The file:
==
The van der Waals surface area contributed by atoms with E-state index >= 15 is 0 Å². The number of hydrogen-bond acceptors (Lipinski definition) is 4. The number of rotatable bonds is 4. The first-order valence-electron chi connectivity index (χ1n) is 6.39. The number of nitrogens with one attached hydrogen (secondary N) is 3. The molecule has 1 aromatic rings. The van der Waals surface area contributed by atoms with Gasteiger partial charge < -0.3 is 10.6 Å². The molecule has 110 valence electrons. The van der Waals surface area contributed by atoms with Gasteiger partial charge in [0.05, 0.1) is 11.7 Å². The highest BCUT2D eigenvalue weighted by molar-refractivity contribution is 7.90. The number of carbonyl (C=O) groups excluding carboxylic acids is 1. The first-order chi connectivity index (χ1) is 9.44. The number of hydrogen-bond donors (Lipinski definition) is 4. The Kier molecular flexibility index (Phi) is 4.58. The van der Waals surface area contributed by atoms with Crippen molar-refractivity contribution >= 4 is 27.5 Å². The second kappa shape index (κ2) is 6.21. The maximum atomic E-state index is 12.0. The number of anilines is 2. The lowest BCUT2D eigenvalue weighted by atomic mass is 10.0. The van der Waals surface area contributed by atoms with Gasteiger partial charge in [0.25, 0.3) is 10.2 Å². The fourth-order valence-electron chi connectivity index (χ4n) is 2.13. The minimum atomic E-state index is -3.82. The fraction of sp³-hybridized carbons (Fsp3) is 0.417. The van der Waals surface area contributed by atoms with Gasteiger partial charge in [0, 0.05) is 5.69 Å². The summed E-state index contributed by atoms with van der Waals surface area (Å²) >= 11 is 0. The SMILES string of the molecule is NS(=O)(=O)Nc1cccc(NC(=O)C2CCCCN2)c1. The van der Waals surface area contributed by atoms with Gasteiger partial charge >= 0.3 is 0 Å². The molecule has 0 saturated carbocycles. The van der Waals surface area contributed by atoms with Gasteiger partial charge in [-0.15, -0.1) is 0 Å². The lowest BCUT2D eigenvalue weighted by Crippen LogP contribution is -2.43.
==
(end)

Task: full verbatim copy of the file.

The van der Waals surface area contributed by atoms with E-state index >= 15 is 0 Å². The number of hydrogen-bond acceptors (Lipinski definition) is 4. The number of rotatable bonds is 4. The first-order valence-electron chi connectivity index (χ1n) is 6.39. The number of nitrogens with one attached hydrogen (secondary N) is 3. The molecule has 1 aromatic rings. The van der Waals surface area contributed by atoms with Gasteiger partial charge < -0.3 is 10.6 Å². The molecule has 110 valence electrons. The van der Waals surface area contributed by atoms with Gasteiger partial charge in [0.05, 0.1) is 11.7 Å². The highest BCUT2D eigenvalue weighted by molar-refractivity contribution is 7.90. The number of carbonyl (C=O) groups excluding carboxylic acids is 1. The first-order chi connectivity index (χ1) is 9.44. The number of hydrogen-bond donors (Lipinski definition) is 4. The Kier molecular flexibility index (Phi) is 4.58. The van der Waals surface area contributed by atoms with Crippen molar-refractivity contribution >= 4 is 27.5 Å². The second kappa shape index (κ2) is 6.21. The maximum atomic E-state index is 12.0. The number of anilines is 2. The lowest BCUT2D eigenvalue weighted by atomic mass is 10.0. The van der Waals surface area contributed by atoms with Gasteiger partial charge in [0.25, 0.3) is 10.2 Å². The fourth-order valence-electron chi connectivity index (χ4n) is 2.13. The minimum atomic E-state index is -3.82. The fraction of sp³-hybridized carbons (Fsp3) is 0.417. The van der Waals surface area contributed by atoms with Gasteiger partial charge in [0, 0.05) is 5.69 Å². The summed E-state index contributed by atoms with van der Waals surface area (Å²) >= 11 is 0. The SMILES string of the molecule is NS(=O)(=O)Nc1cccc(NC(=O)C2CCCCN2)c1. The van der Waals surface area contributed by atoms with Gasteiger partial charge >= 0.3 is 0 Å². The molecule has 0 saturated carbocycles. The van der Waals surface area contributed by atoms with Gasteiger partial charge in [-0.15, -0.1) is 0 Å². The lowest BCUT2D eigenvalue weighted by Crippen LogP contribution is -2.43.